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  3. Preventing Lyme Disease

Preventing Lyme Disease

Release Date: June 21, 2023

As the weather grows warmer in parts of the country, you may spend more time outside. Being outside can put you at risk for tick bites, so make sure prevention is part of your plan prior to camping, hiking, gardening or just playing outside. That’s because some ticks carry Lyme disease which is spread by the bite of an infected tick. More than 476,000 Americans are diagnosed and treated each year. Left untreated, Lyme disease can produce a wide range of symptoms, depending on the stage of infection. These include fever, rash, facial paralysis, and arthritis.

There are steps you and your family can take to prevent tick bites and reduce the risk of contracting Lyme disease.

Know Where to Expect Ticks 

The ticks most likely to cause Lyme disease live in moist and humid environments, particularly in and near wooded or grassy areas. Try walking in the center of trails and avoid walking through tall bushes or grass. You may want to learn to identify various ticks. Different ticks live in different parts of the country and transmit different diseases.

Repel Ticks on Skin and Clothing 

Use Environmental Protection Agency (EPA)-registered insect repellents containing DEET, picaridin, IR3535, oil of lemon eucalyptus, para-menthane-diol, or 2-undecanone. The EPA has an online tool to help you select the repellent that is best for you and your family.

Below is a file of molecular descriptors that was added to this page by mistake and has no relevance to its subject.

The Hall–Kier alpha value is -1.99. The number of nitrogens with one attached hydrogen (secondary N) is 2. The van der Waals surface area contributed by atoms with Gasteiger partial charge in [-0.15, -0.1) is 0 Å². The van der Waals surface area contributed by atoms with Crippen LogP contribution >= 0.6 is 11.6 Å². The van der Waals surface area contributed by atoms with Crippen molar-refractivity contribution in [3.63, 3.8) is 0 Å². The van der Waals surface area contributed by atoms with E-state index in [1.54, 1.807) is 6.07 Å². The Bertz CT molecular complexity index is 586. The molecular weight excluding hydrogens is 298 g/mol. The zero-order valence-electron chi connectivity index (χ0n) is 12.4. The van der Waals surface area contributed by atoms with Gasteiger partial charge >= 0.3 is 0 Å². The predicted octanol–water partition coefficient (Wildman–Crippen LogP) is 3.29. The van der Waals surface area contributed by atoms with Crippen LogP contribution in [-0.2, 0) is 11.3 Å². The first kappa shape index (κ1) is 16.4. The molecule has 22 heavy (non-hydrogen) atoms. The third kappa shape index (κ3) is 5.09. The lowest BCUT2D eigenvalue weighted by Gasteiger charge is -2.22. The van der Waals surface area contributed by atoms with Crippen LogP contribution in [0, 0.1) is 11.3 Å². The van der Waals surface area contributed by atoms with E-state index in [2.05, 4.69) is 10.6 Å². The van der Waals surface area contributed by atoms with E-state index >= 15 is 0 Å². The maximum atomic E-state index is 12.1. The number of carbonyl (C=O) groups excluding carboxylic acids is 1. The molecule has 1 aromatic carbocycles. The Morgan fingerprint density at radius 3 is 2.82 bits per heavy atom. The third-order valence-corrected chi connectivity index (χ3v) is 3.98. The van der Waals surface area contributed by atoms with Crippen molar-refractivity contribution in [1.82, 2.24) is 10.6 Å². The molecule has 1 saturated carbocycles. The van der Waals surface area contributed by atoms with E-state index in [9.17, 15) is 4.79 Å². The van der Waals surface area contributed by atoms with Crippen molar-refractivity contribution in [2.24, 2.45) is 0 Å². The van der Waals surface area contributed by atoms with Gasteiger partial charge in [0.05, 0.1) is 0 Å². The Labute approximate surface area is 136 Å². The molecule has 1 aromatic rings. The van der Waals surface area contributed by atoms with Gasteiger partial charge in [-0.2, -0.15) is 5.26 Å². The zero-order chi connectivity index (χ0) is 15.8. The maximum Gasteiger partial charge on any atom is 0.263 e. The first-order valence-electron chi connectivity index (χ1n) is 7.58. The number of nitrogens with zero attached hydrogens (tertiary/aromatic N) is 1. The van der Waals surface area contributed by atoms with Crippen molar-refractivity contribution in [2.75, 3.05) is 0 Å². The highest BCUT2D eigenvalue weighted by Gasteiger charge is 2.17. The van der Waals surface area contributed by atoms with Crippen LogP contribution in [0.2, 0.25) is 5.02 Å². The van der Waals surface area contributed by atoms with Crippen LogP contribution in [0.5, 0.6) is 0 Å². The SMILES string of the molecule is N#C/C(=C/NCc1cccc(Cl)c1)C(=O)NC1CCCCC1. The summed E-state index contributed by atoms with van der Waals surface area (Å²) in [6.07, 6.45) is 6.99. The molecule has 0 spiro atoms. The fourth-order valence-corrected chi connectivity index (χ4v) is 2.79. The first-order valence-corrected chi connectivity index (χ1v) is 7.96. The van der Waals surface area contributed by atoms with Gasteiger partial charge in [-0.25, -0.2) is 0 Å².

Perform Daily Tick Checks

Check your body for ticks after being outdoors, even in your own yard. Use a hand-held or full-length mirror to view all parts of your body and remove any tick you find. Take special care to check these parts of you and your child’s body for ticks:

  • Under the arms.
  • In and around the ears.
  • Inside the belly button.
  • Back of the knees.
  • In and around all head and body hair.
  • Between the legs.
  • Around the waist.

Learn to Spot the Signs and Symptoms of Lyme Disease

  • Between 70 and 80% of people infected with Lyme Disease will develop a rash. While the rash can take up to 30 days to develop, the average is about seven days.
  • Watch for symptoms for 30 days and call your healthcare provider if you get a fever, chills, headache, fatigue, muscle and joint aches or swelling, and swollen lymph nodes. These may happen even if you don’t get a rash.
  • Seek medical attention if you observe any of these symptoms and have had a tick bite, live in an area known for Lyme disease, or have recently traveled to an area where Lyme disease occurs.

For more information, visit the Center for Disease Control Lyme Disease page.

Last Updated: 06/21/2023
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